Trail Guides

trailmapFinding Hikes

Finding great hikes is easy to do, and for me it’s one of the really fun aspects of the sport. Much of the enjoyment for me comes from the planning and anticipation. There are lots of sources of information. Taking this class is a good start!

Choosing a Hike – Things to keep in mind
  1. Always try to make an accurate assessment of the level of difficulty of a route in advance of the hike, to ensure that it is within your capabilities. You don’t want to take on a hike that is so difficult you are discouraged from the sport. It is also inconsiderate to hold the whole group back through your lack of judgment. Many hiking trail guide books use a rating system to help you determine in advance the level of difficulty of a particular trail. Remember that not all ratings are created equal. You can make your own assessment of a hike’s difficulty level by studying some of the trail data, such as distance, elevation gain/loss, and description of the terrain. Also consider that a hike that may be moderate in the spring or fall could be extremely difficult in the summer when it’s very hot.
  2. Consider the details. If you’re looking for a shady place to get away from the summer heat, or if you prefer to hike uphill at the beginning of a hike and downhill at the end, those are details that you can usually find in a trail description. Think about what kinds of hikes you enjoy doing the most. Would you rather hike to someplace where there’s a great view, or be surrounded in interesting features throughout the hike? Do you want to choose hikes that challenge you physically, or would you prefer to keep it reasonably easy? Do you want to be able to see some wildlife, or a particular type of scenery, or perhaps you’re interested in seeing a variety of plants. Your choices may change with your mood, the amount of time you have available to hike, or the weather conditions. The point is, you’ll enjoy hiking the most when your experience meets or exceeds your expectations. You can avoid disappointments by doing your homework and choosing hikes that are appropriate for your immediate needs.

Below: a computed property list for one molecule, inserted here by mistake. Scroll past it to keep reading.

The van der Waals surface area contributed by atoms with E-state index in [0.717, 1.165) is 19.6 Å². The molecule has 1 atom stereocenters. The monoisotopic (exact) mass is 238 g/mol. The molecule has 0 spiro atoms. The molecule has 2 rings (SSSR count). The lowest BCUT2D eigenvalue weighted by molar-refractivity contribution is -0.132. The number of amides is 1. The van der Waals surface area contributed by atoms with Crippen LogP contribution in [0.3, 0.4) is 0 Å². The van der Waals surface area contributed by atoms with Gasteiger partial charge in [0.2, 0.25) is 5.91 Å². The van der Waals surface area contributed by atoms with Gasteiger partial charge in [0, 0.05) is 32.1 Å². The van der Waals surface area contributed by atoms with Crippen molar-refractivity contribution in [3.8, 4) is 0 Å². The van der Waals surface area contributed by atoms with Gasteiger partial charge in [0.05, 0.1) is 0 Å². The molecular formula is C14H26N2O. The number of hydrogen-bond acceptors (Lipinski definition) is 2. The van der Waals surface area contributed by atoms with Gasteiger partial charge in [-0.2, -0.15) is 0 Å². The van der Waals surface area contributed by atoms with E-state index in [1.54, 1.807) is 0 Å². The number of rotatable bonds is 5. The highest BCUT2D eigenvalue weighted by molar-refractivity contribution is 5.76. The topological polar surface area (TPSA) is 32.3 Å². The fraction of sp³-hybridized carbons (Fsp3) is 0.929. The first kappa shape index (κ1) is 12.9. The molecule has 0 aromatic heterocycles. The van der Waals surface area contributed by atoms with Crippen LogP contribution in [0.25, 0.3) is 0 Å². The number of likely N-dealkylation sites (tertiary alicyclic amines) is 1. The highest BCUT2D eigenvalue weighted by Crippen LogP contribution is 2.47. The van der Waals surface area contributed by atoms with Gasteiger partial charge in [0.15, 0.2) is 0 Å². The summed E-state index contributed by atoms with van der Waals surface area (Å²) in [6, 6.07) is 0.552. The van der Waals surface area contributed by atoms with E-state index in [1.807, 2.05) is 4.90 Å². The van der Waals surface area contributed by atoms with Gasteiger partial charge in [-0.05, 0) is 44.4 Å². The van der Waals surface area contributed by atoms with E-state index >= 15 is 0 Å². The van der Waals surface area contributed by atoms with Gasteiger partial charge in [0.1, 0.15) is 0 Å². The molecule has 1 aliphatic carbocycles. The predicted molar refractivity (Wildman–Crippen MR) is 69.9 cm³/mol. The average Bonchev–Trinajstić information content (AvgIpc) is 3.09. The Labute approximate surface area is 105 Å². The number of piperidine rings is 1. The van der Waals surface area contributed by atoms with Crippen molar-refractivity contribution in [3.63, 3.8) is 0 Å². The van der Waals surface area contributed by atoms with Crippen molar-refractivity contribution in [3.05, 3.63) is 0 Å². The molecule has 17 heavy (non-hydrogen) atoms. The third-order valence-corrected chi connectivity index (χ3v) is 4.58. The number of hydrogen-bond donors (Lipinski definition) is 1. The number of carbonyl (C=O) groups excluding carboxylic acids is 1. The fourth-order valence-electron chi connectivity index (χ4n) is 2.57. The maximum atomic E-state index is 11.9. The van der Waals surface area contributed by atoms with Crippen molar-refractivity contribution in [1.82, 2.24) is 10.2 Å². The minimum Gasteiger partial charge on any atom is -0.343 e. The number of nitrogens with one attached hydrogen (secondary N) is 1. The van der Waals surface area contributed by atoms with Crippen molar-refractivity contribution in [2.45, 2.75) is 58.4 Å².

3. Plan a program of advancement for yourself. Taking into account how often you are able to get away on a hike, try to select hikes that are progressively more difficult. If you find yourself struggling at a particular level, then do several more hikes at that level before taking on something more difficult. Work on personal goal-setting (you will be your only judge), and derive satisfaction from your progress.
  4. Consider who you are hiking with. If you’re planning a hike for a group, you will need to take into account the fitness levels, stamina, and abilities of the rest of the hikers in your group. It’s usually best to err on the side of caution, and choose one that’s a little easier rather than a little harder. Don’t be afraid to ask the other hikers in your group what kind of hike they want to do (long, short, flat, climbing, etc.) I always ask that question when someone asks me for a trail recommendation, because I know that my favorite hikes are not always ones that others will be comfortable attempting.
  5. Consider time constraints. Again, it’s best to err on the side of caution. If you only have a limited amount of time to hike, choose a hike that will allow you to accomplish what you want within the time you have available, while allowing a little extra time for the unexpected. If you know what your pace is (most people are pretty comfortable walking at a pace of about 2mph) you can use that information to help you figure out how much time you will need to complete a certain hike. Make sure you allow extra time if there’s boulder hopping, bushwhacking, lots of climbing, other difficult terrain, or tricky route finding involved. Also, remember that you don’t always need a half a day to take a nice hike. There are lots of great hikes that can be done in an hour or so.
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